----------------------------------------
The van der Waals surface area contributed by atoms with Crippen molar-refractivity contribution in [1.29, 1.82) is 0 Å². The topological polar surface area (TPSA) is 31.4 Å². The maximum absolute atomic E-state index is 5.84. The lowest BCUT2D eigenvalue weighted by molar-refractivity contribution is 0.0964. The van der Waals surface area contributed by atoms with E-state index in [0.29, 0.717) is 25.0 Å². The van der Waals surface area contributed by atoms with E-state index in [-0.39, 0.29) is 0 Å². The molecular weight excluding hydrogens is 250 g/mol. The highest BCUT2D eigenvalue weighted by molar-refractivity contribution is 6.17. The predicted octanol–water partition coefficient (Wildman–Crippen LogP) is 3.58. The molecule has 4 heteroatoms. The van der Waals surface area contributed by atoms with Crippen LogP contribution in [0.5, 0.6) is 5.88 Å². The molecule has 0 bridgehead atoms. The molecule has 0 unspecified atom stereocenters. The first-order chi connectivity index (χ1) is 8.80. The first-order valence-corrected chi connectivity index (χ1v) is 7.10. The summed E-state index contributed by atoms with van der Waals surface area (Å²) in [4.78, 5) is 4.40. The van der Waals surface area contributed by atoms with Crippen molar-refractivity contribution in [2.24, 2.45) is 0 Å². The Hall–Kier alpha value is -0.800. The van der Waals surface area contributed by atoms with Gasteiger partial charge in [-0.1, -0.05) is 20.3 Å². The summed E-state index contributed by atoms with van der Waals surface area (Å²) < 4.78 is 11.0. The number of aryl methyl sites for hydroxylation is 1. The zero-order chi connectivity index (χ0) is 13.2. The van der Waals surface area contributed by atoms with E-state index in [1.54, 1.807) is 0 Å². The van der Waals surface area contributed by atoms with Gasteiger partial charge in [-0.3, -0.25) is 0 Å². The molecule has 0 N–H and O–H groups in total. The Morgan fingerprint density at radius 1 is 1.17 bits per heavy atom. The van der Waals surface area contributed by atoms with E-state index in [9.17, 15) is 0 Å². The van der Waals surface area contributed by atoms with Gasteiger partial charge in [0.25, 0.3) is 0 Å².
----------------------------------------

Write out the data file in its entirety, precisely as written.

The van der Waals surface area contributed by atoms with Crippen molar-refractivity contribution in [1.29, 1.82) is 0 Å². The topological polar surface area (TPSA) is 31.4 Å². The maximum absolute atomic E-state index is 5.84. The lowest BCUT2D eigenvalue weighted by molar-refractivity contribution is 0.0964. The van der Waals surface area contributed by atoms with E-state index in [0.29, 0.717) is 25.0 Å². The van der Waals surface area contributed by atoms with E-state index in [-0.39, 0.29) is 0 Å². The molecular weight excluding hydrogens is 250 g/mol. The highest BCUT2D eigenvalue weighted by molar-refractivity contribution is 6.17. The predicted octanol–water partition coefficient (Wildman–Crippen LogP) is 3.58. The molecule has 4 heteroatoms. The van der Waals surface area contributed by atoms with Crippen LogP contribution in [0.5, 0.6) is 5.88 Å². The molecule has 0 bridgehead atoms. The molecule has 0 unspecified atom stereocenters. The first-order chi connectivity index (χ1) is 8.80. The first-order valence-corrected chi connectivity index (χ1v) is 7.10. The summed E-state index contributed by atoms with van der Waals surface area (Å²) in [4.78, 5) is 4.40. The van der Waals surface area contributed by atoms with Crippen molar-refractivity contribution in [2.24, 2.45) is 0 Å². The Hall–Kier alpha value is -0.800. The van der Waals surface area contributed by atoms with Gasteiger partial charge in [-0.1, -0.05) is 20.3 Å². The summed E-state index contributed by atoms with van der Waals surface area (Å²) < 4.78 is 11.0. The number of aryl methyl sites for hydroxylation is 1. The zero-order chi connectivity index (χ0) is 13.2. The van der Waals surface area contributed by atoms with E-state index in [1.54, 1.807) is 0 Å². The van der Waals surface area contributed by atoms with Gasteiger partial charge in [-0.3, -0.25) is 0 Å². The molecule has 0 N–H and O–H groups in total. The Morgan fingerprint density at radius 1 is 1.17 bits per heavy atom. The van der Waals surface area contributed by atoms with E-state index in [9.17, 15) is 0 Å². The van der Waals surface area contributed by atoms with Gasteiger partial charge in [0.25, 0.3) is 0 Å².